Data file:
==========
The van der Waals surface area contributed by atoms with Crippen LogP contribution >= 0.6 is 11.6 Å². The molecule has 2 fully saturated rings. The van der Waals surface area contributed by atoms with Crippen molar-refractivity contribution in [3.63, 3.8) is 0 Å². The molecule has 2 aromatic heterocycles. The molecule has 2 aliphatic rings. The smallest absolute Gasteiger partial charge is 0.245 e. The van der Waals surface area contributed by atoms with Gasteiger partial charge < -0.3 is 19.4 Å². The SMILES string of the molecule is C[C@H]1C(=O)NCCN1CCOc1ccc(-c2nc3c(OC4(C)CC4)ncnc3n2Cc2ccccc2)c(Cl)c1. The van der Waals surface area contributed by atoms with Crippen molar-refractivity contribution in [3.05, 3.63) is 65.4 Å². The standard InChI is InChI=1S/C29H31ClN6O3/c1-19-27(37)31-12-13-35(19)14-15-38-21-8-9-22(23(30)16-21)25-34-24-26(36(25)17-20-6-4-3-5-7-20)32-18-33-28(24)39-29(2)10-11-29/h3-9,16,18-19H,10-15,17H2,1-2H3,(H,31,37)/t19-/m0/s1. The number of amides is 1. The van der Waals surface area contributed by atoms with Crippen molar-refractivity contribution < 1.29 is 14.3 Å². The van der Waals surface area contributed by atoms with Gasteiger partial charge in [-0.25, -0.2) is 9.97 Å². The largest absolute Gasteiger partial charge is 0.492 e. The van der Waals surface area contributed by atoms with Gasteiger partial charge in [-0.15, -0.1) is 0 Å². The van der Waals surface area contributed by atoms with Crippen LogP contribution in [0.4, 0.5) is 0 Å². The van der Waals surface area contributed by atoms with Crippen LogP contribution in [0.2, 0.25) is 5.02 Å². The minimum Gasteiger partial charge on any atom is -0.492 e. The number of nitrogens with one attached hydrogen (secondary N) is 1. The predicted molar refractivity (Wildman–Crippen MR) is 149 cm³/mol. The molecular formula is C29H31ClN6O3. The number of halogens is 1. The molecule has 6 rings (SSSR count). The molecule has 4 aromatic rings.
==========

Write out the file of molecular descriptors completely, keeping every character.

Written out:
The van der Waals surface area contributed by atoms with Crippen LogP contribution >= 0.6 is 11.6 Å². The molecule has 2 fully saturated rings. The van der Waals surface area contributed by atoms with Crippen molar-refractivity contribution in [3.63, 3.8) is 0 Å². The molecule has 2 aromatic heterocycles. The molecule has 2 aliphatic rings. The smallest absolute Gasteiger partial charge is 0.245 e. The van der Waals surface area contributed by atoms with Gasteiger partial charge < -0.3 is 19.4 Å². The SMILES string of the molecule is C[C@H]1C(=O)NCCN1CCOc1ccc(-c2nc3c(OC4(C)CC4)ncnc3n2Cc2ccccc2)c(Cl)c1. The van der Waals surface area contributed by atoms with Crippen molar-refractivity contribution in [3.05, 3.63) is 65.4 Å². The standard InChI is InChI=1S/C29H31ClN6O3/c1-19-27(37)31-12-13-35(19)14-15-38-21-8-9-22(23(30)16-21)25-34-24-26(36(25)17-20-6-4-3-5-7-20)32-18-33-28(24)39-29(2)10-11-29/h3-9,16,18-19H,10-15,17H2,1-2H3,(H,31,37)/t19-/m0/s1. The number of amides is 1. The van der Waals surface area contributed by atoms with Crippen molar-refractivity contribution < 1.29 is 14.3 Å². The van der Waals surface area contributed by atoms with Gasteiger partial charge in [-0.25, -0.2) is 9.97 Å². The largest absolute Gasteiger partial charge is 0.492 e. The van der Waals surface area contributed by atoms with Gasteiger partial charge in [-0.15, -0.1) is 0 Å². The van der Waals surface area contributed by atoms with Crippen LogP contribution in [0.4, 0.5) is 0 Å². The van der Waals surface area contributed by atoms with Crippen LogP contribution in [0.2, 0.25) is 5.02 Å². The minimum Gasteiger partial charge on any atom is -0.492 e. The number of nitrogens with one attached hydrogen (secondary N) is 1. The predicted molar refractivity (Wildman–Crippen MR) is 149 cm³/mol. The molecular formula is C29H31ClN6O3. The number of halogens is 1. The molecule has 6 rings (SSSR count). The molecule has 4 aromatic rings.